During the late 1600’s Germany was ruled by many princes who were more concerned with their extravagance than the general welfare of their people. The large revenues they drew from the states left the states exhausted and impoverished. There was no regard for morality or decency when it came to their lavish lifestyles.
The turn of the century brought invasions by France and a continuing rivalry between the German states of Prussia and Austria. War became a national activity and a conscript army or draft was enforced. As Napoleon claimed more of Germany, Austria seemed to carry the war with no help from Prussia. It was not until Napoleon marched through Prussian borders that war was declared on France. In October of 1806, the Prussian army perished in one blow during the Battle of Jena. Napoleon then proceeded to conquer Westphalia and issue a continental system which forbade trade with England and threatened German commerce with ruin. Austria ceased to have any control over Germany once a treaty of peace was dictated in Vienna.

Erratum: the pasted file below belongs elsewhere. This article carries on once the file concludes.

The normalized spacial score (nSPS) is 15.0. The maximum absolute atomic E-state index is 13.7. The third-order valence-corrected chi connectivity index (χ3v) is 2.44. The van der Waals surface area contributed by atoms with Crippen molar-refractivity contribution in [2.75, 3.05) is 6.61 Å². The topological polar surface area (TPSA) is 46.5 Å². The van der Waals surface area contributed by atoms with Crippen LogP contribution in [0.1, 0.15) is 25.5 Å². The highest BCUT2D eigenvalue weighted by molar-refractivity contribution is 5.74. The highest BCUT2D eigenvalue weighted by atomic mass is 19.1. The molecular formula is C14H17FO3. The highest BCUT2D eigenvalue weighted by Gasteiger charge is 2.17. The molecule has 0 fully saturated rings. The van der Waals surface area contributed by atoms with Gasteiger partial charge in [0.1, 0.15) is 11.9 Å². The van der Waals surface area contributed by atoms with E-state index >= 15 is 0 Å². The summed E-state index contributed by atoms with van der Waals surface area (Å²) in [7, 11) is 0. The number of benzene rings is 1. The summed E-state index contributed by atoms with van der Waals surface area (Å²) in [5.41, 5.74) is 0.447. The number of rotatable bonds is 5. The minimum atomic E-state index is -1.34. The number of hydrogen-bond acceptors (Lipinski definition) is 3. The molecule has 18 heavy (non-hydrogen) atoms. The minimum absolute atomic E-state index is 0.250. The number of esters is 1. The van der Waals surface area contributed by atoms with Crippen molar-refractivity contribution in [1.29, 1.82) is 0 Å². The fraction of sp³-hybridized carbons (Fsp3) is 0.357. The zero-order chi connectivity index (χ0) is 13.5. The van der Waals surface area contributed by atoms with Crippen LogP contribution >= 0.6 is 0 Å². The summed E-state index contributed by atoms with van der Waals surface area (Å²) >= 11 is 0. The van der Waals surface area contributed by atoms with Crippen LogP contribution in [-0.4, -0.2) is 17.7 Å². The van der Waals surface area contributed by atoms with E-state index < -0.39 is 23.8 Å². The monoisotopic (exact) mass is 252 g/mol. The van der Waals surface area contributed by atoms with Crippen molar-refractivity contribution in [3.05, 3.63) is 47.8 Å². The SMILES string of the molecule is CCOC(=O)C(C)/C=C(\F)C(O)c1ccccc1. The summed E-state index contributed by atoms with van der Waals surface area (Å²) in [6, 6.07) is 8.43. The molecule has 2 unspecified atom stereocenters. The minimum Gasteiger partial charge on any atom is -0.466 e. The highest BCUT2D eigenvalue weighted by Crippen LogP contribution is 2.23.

In the early 1800’s despite the humiliation of war many changes were taking place within Germany. Prussia had abolished serfdom and permitted the public to run for civil offices. Although Napoleon put limits on army size, the states continued to train large numbers of men by using a rapid number turnover. When Napoleon was defeated in Russia in 1812, Germany started a campaign and invaded France with a vengeance.
The German states now free from France voted to govern themselves separately as a Confederation of Sovereign states. The theory was good but in actuality Prussia and Austria tried to supervise universities, quiet the press, and approve Constitutions, thereby keeping control and ahead of possible revolutions in the middle states. The censorship and surveillance were a prelude to a depression in both industry and agriculture. It was at this time that a number of German thinkers started studying the United States. Especially the doctrines of democracy and equality of man. 1848 brought peasant rioting and revolutions which were followed by more stringent repression as government forces remained loyal to their rulers.